In September 2015, the 193 member states of the United Nations formally adopted the Sustainable Development Goals (SDGs)—a set of 17 aspirational global goals to be achieved by 2030. Call it an ambitious “to-do” list to tackle global challenges like poverty, health, and education. Goal 13, or SDG 13, calls for urgent action to combat climate change and its devastating effects, which the U.N. claims can already be felt in every nation on Earth. Let’s take a look at how SDG 13 came to be, and how it influences other sustainable development goals.
To understand the SDGs, we must first look at their predecessor, the Millennium Development Goals. Established in September 2000, the MDGs outlined eight target goals to be reached by 2015. Among those targets was ensuring environmental sustainability. But the MDGs became mired in controversy over how they were created, how targets are measured, and how the burden of change fell largely to Sub-Saharan African nations. As U.N. members discussed a new set of post-2015 goals, they took a more collaborative approach. An open working group, with representatives from 70 nations, worked for nearly two years to develop the SDGs and its 17 targets. Of note, the SDGs formally acknowledge the existence of climate change and the need for urgency to address it.
While addressing and combatting climate change is certainly a daunting task, the U.N. outlined a handful of targets within SDG 13 to focus the effort:
- Strengthen our resilience and adaptability to climate-related natural disasters.
- Integrate climate change measures into national policies.
- Improve education on climate change mitigation, adaptation, and early warning.
- Invest $100 billion annually, by the year 2020, toward addressing mitigation action in developing countries.
- Improve effective climate change-related planning in least developed countries.
And the work has already begun. A U.N.-backed project in Mali provided a well that runs on solar energy. The sustainable water source helps villages irrigate crops despite more drought and shorter rainy seasons. In Bhutan, workers have created a system that tracks health data with meteorological changes. Climate change, including shrinking glaciers and water reservoirs, can lead to increased mosquito and sand fly populations. Those insects spread diseases like malaria and dengue fever. By tracking and comparing health and climate data, workers hope to create more advance warning for climate sensitive diseases. In Azerbaijan, near the Caspian Sea, workers are using satellite imaging technology to map out 3,000 hectares of land where farmers can graze their cattle. In some areas, overgrazing combined with climate change has created erosion and soil impoverishment, which leads to greater water runoff and landslides. Properly mapping and restoring those pastures mitigates the impact of climate change to that region.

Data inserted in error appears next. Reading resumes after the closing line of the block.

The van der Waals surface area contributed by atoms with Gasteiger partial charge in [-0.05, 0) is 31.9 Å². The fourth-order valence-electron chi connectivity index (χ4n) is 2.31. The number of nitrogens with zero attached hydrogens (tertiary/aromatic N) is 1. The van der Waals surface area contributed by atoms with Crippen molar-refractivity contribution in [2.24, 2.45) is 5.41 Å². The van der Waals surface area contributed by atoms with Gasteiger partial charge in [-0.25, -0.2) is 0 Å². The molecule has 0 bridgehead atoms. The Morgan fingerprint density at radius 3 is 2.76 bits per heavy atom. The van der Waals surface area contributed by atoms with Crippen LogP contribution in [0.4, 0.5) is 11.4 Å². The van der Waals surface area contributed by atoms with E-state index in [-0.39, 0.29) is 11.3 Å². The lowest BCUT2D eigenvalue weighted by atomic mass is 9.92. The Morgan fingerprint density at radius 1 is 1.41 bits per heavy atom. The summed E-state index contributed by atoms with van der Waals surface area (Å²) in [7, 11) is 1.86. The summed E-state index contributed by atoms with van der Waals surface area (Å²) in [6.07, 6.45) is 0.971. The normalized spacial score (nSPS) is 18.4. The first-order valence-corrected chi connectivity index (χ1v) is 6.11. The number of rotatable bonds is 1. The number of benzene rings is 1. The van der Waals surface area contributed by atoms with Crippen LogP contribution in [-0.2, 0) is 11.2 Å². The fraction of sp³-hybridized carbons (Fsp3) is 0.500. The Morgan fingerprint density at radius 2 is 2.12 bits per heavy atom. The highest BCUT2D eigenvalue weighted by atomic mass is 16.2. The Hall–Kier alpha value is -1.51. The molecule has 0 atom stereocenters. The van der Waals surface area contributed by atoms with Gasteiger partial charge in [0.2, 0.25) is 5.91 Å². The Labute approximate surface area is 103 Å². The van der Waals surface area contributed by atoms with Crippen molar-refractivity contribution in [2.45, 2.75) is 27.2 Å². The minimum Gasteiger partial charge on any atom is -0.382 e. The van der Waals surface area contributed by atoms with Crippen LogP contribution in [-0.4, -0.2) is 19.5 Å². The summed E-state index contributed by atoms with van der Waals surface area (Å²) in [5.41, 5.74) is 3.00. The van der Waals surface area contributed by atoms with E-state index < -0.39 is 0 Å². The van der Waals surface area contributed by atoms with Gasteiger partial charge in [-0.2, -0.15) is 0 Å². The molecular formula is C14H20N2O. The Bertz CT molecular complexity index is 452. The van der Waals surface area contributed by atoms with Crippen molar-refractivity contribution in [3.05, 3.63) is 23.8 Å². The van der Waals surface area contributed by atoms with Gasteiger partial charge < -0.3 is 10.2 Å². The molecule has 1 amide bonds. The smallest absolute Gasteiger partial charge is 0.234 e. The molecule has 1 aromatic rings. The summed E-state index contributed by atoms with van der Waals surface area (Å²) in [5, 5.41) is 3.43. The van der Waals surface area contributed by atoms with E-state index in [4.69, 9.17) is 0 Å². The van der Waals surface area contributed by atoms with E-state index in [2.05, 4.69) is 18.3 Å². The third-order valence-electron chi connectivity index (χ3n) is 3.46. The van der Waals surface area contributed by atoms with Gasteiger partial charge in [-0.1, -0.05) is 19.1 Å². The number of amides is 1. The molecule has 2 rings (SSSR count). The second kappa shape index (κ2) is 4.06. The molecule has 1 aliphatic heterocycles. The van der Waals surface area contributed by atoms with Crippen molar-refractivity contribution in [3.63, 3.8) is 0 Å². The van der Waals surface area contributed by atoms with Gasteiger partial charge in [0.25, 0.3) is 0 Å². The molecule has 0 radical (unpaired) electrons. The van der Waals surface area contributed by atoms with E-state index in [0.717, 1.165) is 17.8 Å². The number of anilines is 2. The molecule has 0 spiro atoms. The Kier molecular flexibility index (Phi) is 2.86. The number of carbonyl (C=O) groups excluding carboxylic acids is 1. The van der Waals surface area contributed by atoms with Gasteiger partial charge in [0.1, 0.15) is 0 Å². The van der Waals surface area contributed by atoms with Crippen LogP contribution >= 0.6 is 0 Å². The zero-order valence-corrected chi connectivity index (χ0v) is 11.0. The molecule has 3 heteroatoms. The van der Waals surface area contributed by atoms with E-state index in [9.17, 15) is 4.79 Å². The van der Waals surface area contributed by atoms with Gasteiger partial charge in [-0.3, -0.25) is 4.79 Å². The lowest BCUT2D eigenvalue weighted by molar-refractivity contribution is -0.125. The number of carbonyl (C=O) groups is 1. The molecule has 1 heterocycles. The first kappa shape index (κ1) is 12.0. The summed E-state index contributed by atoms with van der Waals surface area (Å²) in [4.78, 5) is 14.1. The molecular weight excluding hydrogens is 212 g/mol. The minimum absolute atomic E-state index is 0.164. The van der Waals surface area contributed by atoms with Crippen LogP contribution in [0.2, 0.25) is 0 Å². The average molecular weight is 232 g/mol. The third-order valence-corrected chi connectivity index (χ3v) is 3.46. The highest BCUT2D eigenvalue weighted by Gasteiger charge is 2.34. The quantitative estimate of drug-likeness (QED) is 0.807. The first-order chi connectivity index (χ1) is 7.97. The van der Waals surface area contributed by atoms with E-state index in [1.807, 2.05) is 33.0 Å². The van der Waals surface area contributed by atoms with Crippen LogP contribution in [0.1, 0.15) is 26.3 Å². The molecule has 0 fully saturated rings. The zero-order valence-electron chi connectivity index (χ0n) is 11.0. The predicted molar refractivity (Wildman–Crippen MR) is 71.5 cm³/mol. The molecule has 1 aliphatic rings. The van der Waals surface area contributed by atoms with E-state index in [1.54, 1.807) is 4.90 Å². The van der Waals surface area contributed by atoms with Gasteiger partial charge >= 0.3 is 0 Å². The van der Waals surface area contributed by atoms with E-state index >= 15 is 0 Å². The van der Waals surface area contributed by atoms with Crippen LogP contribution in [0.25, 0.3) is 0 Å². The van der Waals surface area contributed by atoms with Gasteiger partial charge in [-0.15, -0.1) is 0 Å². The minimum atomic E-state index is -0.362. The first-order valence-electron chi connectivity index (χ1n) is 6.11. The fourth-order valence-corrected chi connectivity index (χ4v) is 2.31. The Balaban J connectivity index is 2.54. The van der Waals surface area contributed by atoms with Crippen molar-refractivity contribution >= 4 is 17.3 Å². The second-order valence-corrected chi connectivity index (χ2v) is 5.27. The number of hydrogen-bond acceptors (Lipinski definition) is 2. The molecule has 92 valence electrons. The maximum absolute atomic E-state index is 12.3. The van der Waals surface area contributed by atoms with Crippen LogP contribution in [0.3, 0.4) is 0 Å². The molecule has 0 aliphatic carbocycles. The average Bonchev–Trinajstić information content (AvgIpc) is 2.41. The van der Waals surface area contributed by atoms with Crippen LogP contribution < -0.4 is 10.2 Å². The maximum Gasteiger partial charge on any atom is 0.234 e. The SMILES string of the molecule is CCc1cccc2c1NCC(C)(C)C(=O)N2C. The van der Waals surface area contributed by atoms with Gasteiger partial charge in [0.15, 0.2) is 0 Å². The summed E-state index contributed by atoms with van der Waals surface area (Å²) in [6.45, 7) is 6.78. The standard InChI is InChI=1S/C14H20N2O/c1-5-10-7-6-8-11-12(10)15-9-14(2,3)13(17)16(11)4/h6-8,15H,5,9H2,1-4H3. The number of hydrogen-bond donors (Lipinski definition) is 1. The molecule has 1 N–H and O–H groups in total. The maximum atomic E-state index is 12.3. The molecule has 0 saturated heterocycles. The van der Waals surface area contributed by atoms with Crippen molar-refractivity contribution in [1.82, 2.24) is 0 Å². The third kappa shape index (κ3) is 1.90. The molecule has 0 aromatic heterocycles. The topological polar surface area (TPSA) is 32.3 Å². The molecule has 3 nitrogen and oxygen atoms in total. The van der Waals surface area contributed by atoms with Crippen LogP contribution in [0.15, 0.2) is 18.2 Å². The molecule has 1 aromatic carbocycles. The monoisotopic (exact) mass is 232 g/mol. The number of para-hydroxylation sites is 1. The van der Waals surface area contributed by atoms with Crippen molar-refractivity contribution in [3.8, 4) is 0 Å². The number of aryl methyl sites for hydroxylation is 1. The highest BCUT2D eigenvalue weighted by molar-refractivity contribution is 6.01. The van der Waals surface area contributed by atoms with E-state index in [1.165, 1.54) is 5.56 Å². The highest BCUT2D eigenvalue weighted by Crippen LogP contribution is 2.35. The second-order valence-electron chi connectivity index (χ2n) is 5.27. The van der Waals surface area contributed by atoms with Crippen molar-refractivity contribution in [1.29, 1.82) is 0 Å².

Many projects intended to address climate change also impact other SDG targets. This is no surprise considering the impact of climate change is far reaching in a connected ecosystem. Poverty, hunger, health, access to clean water are all separate goals within the SDGs that we can address by focusing on climate change. As Secretary-General Ban Ki-moon declared when introducing the SDGs, there can be no Plan B for action because there is no Planet B.
Photo Credit: Kevin Gill via Flickr